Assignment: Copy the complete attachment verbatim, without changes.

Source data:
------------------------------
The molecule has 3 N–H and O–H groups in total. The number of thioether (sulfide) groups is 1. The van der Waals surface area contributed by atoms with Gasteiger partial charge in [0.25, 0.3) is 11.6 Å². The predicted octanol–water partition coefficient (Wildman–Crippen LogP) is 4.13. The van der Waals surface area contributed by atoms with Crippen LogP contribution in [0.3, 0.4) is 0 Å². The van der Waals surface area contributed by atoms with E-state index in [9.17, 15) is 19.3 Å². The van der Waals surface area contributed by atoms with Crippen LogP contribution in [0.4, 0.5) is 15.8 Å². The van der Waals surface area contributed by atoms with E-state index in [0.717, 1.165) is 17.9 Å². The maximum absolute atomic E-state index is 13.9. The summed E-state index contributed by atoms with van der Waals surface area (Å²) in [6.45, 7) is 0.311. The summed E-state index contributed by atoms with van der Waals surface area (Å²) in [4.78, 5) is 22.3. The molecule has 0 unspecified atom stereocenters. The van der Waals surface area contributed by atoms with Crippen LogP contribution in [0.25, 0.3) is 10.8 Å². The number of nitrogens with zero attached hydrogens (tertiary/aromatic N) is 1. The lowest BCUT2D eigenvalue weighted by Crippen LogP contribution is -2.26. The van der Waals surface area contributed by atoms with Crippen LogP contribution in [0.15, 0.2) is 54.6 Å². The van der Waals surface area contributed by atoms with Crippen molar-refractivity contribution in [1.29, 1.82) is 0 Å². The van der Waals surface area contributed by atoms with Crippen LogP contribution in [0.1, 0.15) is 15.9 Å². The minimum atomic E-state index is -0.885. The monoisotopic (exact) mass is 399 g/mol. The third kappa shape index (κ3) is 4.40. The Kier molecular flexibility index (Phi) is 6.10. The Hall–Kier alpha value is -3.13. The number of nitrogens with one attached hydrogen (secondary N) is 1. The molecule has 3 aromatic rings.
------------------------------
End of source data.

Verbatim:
The molecule has 3 N–H and O–H groups in total. The number of thioether (sulfide) groups is 1. The van der Waals surface area contributed by atoms with Gasteiger partial charge in [0.25, 0.3) is 11.6 Å². The predicted octanol–water partition coefficient (Wildman–Crippen LogP) is 4.13. The van der Waals surface area contributed by atoms with Crippen LogP contribution in [0.3, 0.4) is 0 Å². The van der Waals surface area contributed by atoms with E-state index in [9.17, 15) is 19.3 Å². The van der Waals surface area contributed by atoms with Crippen LogP contribution in [0.4, 0.5) is 15.8 Å². The van der Waals surface area contributed by atoms with E-state index in [0.717, 1.165) is 17.9 Å². The maximum absolute atomic E-state index is 13.9. The summed E-state index contributed by atoms with van der Waals surface area (Å²) in [6.45, 7) is 0.311. The summed E-state index contributed by atoms with van der Waals surface area (Å²) in [4.78, 5) is 22.3. The molecule has 0 unspecified atom stereocenters. The van der Waals surface area contributed by atoms with Crippen LogP contribution in [0.25, 0.3) is 10.8 Å². The number of nitrogens with zero attached hydrogens (tertiary/aromatic N) is 1. The lowest BCUT2D eigenvalue weighted by Crippen LogP contribution is -2.26. The van der Waals surface area contributed by atoms with Crippen LogP contribution in [0.15, 0.2) is 54.6 Å². The van der Waals surface area contributed by atoms with Crippen molar-refractivity contribution in [1.29, 1.82) is 0 Å². The van der Waals surface area contributed by atoms with Crippen LogP contribution in [0.1, 0.15) is 15.9 Å². The minimum atomic E-state index is -0.885. The monoisotopic (exact) mass is 399 g/mol. The third kappa shape index (κ3) is 4.40. The Kier molecular flexibility index (Phi) is 6.10. The Hall–Kier alpha value is -3.13. The number of nitrogens with one attached hydrogen (secondary N) is 1. The molecule has 3 aromatic rings.